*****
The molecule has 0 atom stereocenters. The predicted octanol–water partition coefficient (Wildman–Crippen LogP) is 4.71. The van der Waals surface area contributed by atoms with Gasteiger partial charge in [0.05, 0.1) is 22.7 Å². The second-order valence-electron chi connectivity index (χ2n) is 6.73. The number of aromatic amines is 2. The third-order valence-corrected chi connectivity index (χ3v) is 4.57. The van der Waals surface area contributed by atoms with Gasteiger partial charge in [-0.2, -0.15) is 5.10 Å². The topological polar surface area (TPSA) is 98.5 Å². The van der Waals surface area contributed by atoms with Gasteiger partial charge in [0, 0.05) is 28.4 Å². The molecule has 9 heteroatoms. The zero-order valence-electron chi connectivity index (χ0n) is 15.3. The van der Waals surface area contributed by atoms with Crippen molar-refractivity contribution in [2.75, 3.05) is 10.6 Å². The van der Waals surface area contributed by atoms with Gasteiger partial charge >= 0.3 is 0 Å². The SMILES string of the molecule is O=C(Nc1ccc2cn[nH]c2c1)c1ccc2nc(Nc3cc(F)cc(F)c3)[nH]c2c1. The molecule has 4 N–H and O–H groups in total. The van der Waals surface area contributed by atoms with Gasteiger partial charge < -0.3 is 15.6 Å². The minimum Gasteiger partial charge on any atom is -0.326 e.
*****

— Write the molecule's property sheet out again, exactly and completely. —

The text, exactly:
The molecule has 0 atom stereocenters. The predicted octanol–water partition coefficient (Wildman–Crippen LogP) is 4.71. The van der Waals surface area contributed by atoms with Gasteiger partial charge in [0.05, 0.1) is 22.7 Å². The second-order valence-electron chi connectivity index (χ2n) is 6.73. The number of aromatic amines is 2. The third-order valence-corrected chi connectivity index (χ3v) is 4.57. The van der Waals surface area contributed by atoms with Gasteiger partial charge in [-0.2, -0.15) is 5.10 Å². The topological polar surface area (TPSA) is 98.5 Å². The van der Waals surface area contributed by atoms with Gasteiger partial charge in [0, 0.05) is 28.4 Å². The molecule has 9 heteroatoms. The zero-order valence-electron chi connectivity index (χ0n) is 15.3. The van der Waals surface area contributed by atoms with Crippen molar-refractivity contribution in [2.75, 3.05) is 10.6 Å². The van der Waals surface area contributed by atoms with Gasteiger partial charge >= 0.3 is 0 Å². The SMILES string of the molecule is O=C(Nc1ccc2cn[nH]c2c1)c1ccc2nc(Nc3cc(F)cc(F)c3)[nH]c2c1. The molecule has 4 N–H and O–H groups in total. The van der Waals surface area contributed by atoms with Gasteiger partial charge < -0.3 is 15.6 Å². The minimum Gasteiger partial charge on any atom is -0.326 e.